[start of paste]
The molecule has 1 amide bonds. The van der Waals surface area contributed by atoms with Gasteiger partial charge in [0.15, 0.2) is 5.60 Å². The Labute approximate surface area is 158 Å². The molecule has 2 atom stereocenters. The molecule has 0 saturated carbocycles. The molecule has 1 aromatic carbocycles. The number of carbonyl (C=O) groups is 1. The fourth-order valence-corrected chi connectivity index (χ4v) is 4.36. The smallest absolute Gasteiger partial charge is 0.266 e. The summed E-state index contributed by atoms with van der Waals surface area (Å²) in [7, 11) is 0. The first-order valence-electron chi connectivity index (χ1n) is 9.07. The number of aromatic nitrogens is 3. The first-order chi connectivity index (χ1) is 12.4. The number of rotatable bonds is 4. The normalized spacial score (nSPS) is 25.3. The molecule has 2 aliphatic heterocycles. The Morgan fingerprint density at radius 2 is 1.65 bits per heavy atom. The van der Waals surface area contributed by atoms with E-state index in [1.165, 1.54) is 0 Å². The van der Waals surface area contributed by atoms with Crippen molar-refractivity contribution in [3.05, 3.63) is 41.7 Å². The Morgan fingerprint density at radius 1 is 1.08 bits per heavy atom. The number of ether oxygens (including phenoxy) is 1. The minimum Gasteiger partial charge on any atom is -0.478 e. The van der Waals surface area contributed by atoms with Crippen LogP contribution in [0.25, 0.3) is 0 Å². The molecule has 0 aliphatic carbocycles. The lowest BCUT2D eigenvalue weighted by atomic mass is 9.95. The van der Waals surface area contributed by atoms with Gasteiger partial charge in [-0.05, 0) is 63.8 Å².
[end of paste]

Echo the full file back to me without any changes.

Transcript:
The molecule has 1 amide bonds. The van der Waals surface area contributed by atoms with Gasteiger partial charge in [0.15, 0.2) is 5.60 Å². The Labute approximate surface area is 158 Å². The molecule has 2 atom stereocenters. The molecule has 0 saturated carbocycles. The molecule has 1 aromatic carbocycles. The number of carbonyl (C=O) groups is 1. The fourth-order valence-corrected chi connectivity index (χ4v) is 4.36. The smallest absolute Gasteiger partial charge is 0.266 e. The summed E-state index contributed by atoms with van der Waals surface area (Å²) in [7, 11) is 0. The first-order valence-electron chi connectivity index (χ1n) is 9.07. The number of aromatic nitrogens is 3. The first-order chi connectivity index (χ1) is 12.4. The number of rotatable bonds is 4. The normalized spacial score (nSPS) is 25.3. The molecule has 2 aliphatic heterocycles. The Morgan fingerprint density at radius 2 is 1.65 bits per heavy atom. The van der Waals surface area contributed by atoms with E-state index in [1.165, 1.54) is 0 Å². The van der Waals surface area contributed by atoms with Crippen molar-refractivity contribution in [3.05, 3.63) is 41.7 Å². The Morgan fingerprint density at radius 1 is 1.08 bits per heavy atom. The number of ether oxygens (including phenoxy) is 1. The minimum Gasteiger partial charge on any atom is -0.478 e. The van der Waals surface area contributed by atoms with Crippen LogP contribution in [0.25, 0.3) is 0 Å². The molecule has 0 aliphatic carbocycles. The lowest BCUT2D eigenvalue weighted by atomic mass is 9.95. The van der Waals surface area contributed by atoms with Gasteiger partial charge in [-0.05, 0) is 63.8 Å².